In the USA, we are barely touched by the racial divides across the globe which result in war, in genocide, in citizens being driven from their homelands. It’s too far “over there” to grab our hearts for longer than the short clip we watch, and then we are onto the latest viral video so that our fancy might be tickled.

As long as my life is not directly affected—I can go to work, buy my groceries, the gas station has plenty of fuel that’s not too expensive, and my TV keeps me fed with eye-candy—I can live as if there is nothing wrong.

~ ~ ~ ~ ~ ~ ~ ~ ~

I fear that we are living in the greatest age ever of the “I don’t care” attitude. We Americans are so rich—I am referring to the vast middle class, we folks who have good housing and autos, food on the table and health care insurance, and every unhindered right and privilege and gadget and you-name-it—that we need not be bothered.

We don’t need our neighbors, as in days past, so we don’t get to know them. Because we do not know them, we do not care about them.

We whine about the government but, truly, we—the vast middle class—are generally scarcely affected by the many levels of government and their actions, that we do not have to care.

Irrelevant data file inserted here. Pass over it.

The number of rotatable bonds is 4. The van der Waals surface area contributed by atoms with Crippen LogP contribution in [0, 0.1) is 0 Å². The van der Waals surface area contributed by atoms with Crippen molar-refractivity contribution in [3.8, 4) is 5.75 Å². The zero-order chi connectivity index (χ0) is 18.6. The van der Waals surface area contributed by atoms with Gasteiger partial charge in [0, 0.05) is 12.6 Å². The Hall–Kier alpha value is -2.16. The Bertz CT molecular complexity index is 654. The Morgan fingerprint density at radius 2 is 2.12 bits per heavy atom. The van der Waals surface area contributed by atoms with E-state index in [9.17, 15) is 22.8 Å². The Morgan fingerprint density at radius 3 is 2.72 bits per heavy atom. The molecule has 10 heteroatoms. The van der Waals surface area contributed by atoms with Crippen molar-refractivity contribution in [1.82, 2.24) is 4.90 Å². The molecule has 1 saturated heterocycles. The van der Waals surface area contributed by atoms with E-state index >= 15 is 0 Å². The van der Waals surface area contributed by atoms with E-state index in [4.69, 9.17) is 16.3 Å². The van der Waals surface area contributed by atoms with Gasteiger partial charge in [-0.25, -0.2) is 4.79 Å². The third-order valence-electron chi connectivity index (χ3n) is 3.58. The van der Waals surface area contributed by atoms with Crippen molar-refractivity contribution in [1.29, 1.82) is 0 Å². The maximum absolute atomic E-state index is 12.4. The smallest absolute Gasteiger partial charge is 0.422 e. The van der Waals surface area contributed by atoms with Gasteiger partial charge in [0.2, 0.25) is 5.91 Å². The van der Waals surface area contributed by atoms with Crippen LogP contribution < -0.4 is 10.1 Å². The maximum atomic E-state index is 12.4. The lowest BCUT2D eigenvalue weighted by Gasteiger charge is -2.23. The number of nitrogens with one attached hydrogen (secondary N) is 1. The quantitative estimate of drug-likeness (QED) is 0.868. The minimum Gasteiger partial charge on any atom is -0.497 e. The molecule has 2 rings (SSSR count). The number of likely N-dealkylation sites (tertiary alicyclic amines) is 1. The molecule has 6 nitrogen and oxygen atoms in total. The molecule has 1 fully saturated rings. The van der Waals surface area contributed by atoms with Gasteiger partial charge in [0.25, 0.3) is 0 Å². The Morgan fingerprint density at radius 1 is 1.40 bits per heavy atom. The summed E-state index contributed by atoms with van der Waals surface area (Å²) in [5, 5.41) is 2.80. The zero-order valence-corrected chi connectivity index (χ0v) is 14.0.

And if we have a family member, friend, or coworker who is in need, who might have delivered the news such as I did last year, or who now has a debilitating disease, or who lost a job and is in real need of tangible help, or who suffered the loss of a loved one or a job or something else traumatic, well, there simply are enough other people around, enough resources, others who are better than we at such delicate matters, that we can click on our “I don’t care” button and be on our merry way.

I hate this phrase—“I don’t care”—more than folks despise the N word.

And if you are shaking your head in disagreement over anything I have asserted in this section, can you see yourself putting yourself on the line for it, for any person’s need, for a social cause, for a wrong which needs righting?

Would you, privileged white person, march for it? Would you place your neck on the line for it?

Would I?

~ ~ ~ ~ ~ ~ ~ ~ ~

I don’t mean to say that we are not bothered by events, such as those last week which prompted this essay. I do, however, mean to say that the amount we are bothered is minuscule.

We spot and take the exit with ease: “There is nothing I can do about it. I don’t live there. I’m not a lawmaker. I am just a citizen. It’s for others to deal with.”

Does that mean that there is nothing for the vast majority of Americans to do? Absolutely not.